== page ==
Bob Bury

Screening firms playing on our insecurities

My son (who moved out, finally, about 12 years ago) received an invitation sent to our address today. It was from Life Line Screening, and was signed by Karen R Law RDMS, RDCS, RVT. Karen clearly felt that my son, a fit 32-year-old, was in the at-risk group for carotid atheroma, aortic aneurysm, asymptomatic atrial fibrillation and osteoporosis. They offered to free him from his intolerable burden of worry concerning these life-threatening conditions using ‘cutting edge’ ultrasound and ECG technology (and presumably DEXA scanning for the osteoporosis, although they didn’t go into details about that, presumably because they felt their target population – i.e. everyone with more money than sense – wouldn’t understand it).

Now I don’t know what RDMS, RDCS and RVT stand for, but I am sure they are bona fide qualifications and that Karen and her colleagues are capable of performing the scans they are offering. In fact, I quite admire people who spot a gap in the market and set out to fill it; or at least, I do if no-one gets hurt in the process.

However, although Matt is a sensible chap (how could it be otherwise, with me as his father?), and was about to consign his letter to the bin when I asked if I could have a look at it, these indiscriminate mailings do have their victims. There are plenty of worried well people out there who would be concerned to hear the story of Sidney Larcomb from Walsall, whose surgeon said that his narrowed carotid arteries were ‘a disaster waiting to happen’, and whose life was undoubtedly saved by responding to Karen’s timely offer of screening. Of course, for every Sidney Larcomb, there will be a hundred or more Mathew Burys, who were never at significant risk of any of these conditions in the first place. And it will be the NHS (‘your full results report will be posted to you so that you can share with your GP’) that has to pick up the fall-out from all the false positives.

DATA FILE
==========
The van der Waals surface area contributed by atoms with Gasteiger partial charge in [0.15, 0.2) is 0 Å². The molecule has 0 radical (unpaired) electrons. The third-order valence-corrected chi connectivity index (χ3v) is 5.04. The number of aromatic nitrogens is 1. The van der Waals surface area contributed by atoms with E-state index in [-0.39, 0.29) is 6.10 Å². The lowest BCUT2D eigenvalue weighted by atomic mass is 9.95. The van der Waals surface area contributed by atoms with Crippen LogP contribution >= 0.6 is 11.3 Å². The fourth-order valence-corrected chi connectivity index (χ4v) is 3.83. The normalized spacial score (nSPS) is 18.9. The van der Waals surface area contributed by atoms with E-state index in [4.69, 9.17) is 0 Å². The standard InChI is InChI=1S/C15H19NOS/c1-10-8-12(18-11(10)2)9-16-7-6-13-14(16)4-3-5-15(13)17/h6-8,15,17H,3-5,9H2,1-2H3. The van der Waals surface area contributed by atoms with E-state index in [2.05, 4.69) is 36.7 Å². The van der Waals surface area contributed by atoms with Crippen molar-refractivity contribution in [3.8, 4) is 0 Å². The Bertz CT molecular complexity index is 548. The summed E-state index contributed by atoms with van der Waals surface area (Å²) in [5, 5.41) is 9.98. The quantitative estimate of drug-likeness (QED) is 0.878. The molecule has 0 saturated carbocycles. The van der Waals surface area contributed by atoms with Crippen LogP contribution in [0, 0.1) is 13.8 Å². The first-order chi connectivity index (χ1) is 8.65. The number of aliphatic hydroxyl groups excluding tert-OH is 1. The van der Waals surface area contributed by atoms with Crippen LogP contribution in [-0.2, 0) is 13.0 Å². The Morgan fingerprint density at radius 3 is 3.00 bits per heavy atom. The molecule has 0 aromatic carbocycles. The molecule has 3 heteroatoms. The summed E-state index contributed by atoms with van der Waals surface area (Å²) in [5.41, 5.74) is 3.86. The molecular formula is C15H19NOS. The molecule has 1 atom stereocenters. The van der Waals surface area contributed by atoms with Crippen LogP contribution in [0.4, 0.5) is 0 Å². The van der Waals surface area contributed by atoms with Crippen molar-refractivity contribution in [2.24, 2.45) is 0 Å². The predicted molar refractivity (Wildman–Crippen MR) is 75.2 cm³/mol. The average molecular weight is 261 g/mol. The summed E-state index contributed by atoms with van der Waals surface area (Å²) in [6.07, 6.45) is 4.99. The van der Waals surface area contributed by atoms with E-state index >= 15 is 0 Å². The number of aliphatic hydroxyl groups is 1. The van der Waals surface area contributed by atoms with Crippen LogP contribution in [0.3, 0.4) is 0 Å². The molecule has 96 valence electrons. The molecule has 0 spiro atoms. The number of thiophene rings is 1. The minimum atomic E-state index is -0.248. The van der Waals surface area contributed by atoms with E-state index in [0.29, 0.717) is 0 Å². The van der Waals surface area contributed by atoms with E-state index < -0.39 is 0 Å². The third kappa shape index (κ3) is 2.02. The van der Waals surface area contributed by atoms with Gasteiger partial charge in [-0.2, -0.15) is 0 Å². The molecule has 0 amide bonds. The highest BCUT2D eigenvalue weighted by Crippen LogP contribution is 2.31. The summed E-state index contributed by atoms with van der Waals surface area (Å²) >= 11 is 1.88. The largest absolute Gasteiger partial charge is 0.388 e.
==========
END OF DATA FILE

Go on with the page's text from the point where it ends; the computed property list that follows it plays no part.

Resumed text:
I’ve blogged before on the topic of ‘whole-body MOT tests’ using CT, and the impending tightening-up of the ionising radiation legislation to regulate with these self-referral enterprises. Ultrasound doesn’t use ionising radiation, the equipment is relatively cheap and I assume that any Tom, Dick or Harry setting up a screening service is bound only by the regulations governing advertising and the sale of goods. Even so, I can’t help feeling that Life Line Screening are sailing pretty close to the wind if they are sending out indiscriminate mailshots of the type received by my son.

Still, vote for that nice Mr Cameron, and I’m sure he’ll put a stop to this sort of irresponsible free enterprise. Oh, wait a minute, he’s a Tory, isn’t he?

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2 Responses to “Screening firms playing on our insecurities”

  1. Mark II says:

    Always a bit torn on this one. If people want to purchase health services they should be allowed to do so. And why shouldn’t they do it closer to home from non-NHS providers? We have to start treating patients like grown ups.
    But, and it is a big ‘but’, it turns the NHS into the safety net whether it’s the worried well with a scan, or a post-op complication from the private sector.
    If all patients held a real, personal budget, a bit like in social care, that could be transferred between the public and private sector for both diagnostics and treatment, it would at least bring some clarity and control to the relative roles.
    If this was introduced with a series of charges – notional or real for GP access – healthcare would start to get a sensible value and be accessed more responsibly.
    I think most doctors accept that the NHS is unsustainable in the longer term and we need to be discussing more challenging ideas.

  2. Doctor Death says:

    I am at a loss to understand why peolpe should think they can share the results of these daft tests with their NHS GP, who did not order the investigations. These tests are not generated as a result of a proper screening programme, and the predictive values in an asymptomatic population with a low prior probability of disease are not known. How can a doctor interpret the results in a healthy person? Were I a GP faced with such a patient, I would point out this fact and advise the patient to return to the test provider to ask for their advice. Then again, I am not a GP, and (as my golf buddies from GP land have observed) I have clearly had the empathy nucleus of my brain excised.

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